Collective action and the risk of ecosystem regime shifts: Insights from a laboratory experiment
Ecosystems can undergo regime shifts that potentially lead to a substantial decrease in the availability of provisioning ecosystem services. Recent research suggests that the frequency and intensity of regime shifts increase with growing anthropogenic pressure, so understanding the underlying social-ecological dynamics is crucial, particularly in contexts where livelihoods depend heavily on local ecosystem services. In such settings, ecosystem services are often derived from common-pool resources.
The limited capacity to predict regime shifts is a major challenge for common-pool resource management, as well as for systematic empirical analysis of individual and group behavior, because of the need for extensive preshift and postshift data. Unsurprisingly, current knowledge is mostly based on theoretical models.
We examine behavioral group responses to a latent endogenously driven regime shift in a laboratory experiment. If the group exploited the common-pool resource beyond a certain threshold level, its renewal rate dropped drastically. To determine how the risk of such a latent shift affects resource management and collective action, we compared four experimental treatments in which groups were faced with a latent shift with different probability levels (0.1, 0.5, 0.9, 1.0).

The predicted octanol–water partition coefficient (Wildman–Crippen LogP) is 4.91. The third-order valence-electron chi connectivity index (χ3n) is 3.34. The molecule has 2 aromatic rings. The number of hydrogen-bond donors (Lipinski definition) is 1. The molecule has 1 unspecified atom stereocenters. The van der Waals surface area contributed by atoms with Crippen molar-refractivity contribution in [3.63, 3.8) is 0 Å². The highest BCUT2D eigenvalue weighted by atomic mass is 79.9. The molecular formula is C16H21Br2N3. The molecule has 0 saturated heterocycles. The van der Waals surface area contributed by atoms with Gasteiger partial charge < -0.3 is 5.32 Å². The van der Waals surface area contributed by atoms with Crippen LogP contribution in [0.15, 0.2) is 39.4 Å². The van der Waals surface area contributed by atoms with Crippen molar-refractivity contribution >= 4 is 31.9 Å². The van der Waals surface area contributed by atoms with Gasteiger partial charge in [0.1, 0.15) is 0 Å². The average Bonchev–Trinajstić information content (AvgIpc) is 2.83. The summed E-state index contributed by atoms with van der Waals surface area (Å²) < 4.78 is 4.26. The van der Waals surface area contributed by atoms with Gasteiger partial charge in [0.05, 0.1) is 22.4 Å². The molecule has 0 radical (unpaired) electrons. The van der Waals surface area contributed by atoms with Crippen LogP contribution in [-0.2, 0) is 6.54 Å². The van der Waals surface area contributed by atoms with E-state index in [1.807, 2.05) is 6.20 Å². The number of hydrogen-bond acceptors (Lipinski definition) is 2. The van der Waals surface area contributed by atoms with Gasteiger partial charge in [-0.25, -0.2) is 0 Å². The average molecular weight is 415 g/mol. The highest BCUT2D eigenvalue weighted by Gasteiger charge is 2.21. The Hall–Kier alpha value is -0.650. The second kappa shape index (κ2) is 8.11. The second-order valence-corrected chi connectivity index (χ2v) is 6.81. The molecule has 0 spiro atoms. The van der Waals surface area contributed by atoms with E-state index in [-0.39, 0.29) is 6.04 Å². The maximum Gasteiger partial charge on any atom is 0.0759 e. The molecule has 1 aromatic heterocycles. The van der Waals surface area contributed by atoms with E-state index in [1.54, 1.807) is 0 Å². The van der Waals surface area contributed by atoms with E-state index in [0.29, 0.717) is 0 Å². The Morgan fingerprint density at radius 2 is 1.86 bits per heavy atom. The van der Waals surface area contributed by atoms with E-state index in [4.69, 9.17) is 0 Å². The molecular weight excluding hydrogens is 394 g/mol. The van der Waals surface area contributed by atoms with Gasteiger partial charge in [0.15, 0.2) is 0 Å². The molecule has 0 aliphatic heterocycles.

Our results suggest that different probability levels do not make people more or less likely to exploit the resource beyond its critical potential threshold. However, when the likelihood of the latent shift is certain or high, people appear more prone to agree initially on a common exploitation strategy, which in turn is a predictor for averting the latent shift. Moreover, risk appears to have a positive effect on collective action, but the magnitude of this effect is influenced by how risk and probabilities are communicated and perceived.
Research news | 2022-06-30
Dig into our resilience-inspired pop culture summer tips
Find your summer inspiration with one of these Anthropocene-themed books, podcasts, and movies
Research news | 2022-06-29
Seafood industry collaboration launches first progress report
SeaBOS, a science-business collaboration including ten of the world's largest seafood companies, reflect on first five years of work
Research news | 2022-06-29
The Royal Swedish Academy of Sciences to host new Anthropocene Biosphere Laboratory
60 million SEK initiative will boost new forms of collaborations and engage with the entire spectrum of science
Research news | 2022-06-28
Centre contributes to Vatican conference on climate resilience
The Pontifical Academy of Sciences will bring researchers, policy makers and faith leaders together to understand the scientific and societal challenges of climate change
Research news | 2022-06-27
Sand extraction: the biggest resource crisis you’ve never heard about
Sand is the world’s most exploited mineral but little is known about the industry behind it
Research news | 2022-06-23
What's at stake at the UN Ocean Conference?
We asked some of our experts why all eyes are turned to the UN Ocean Conference in Lisbon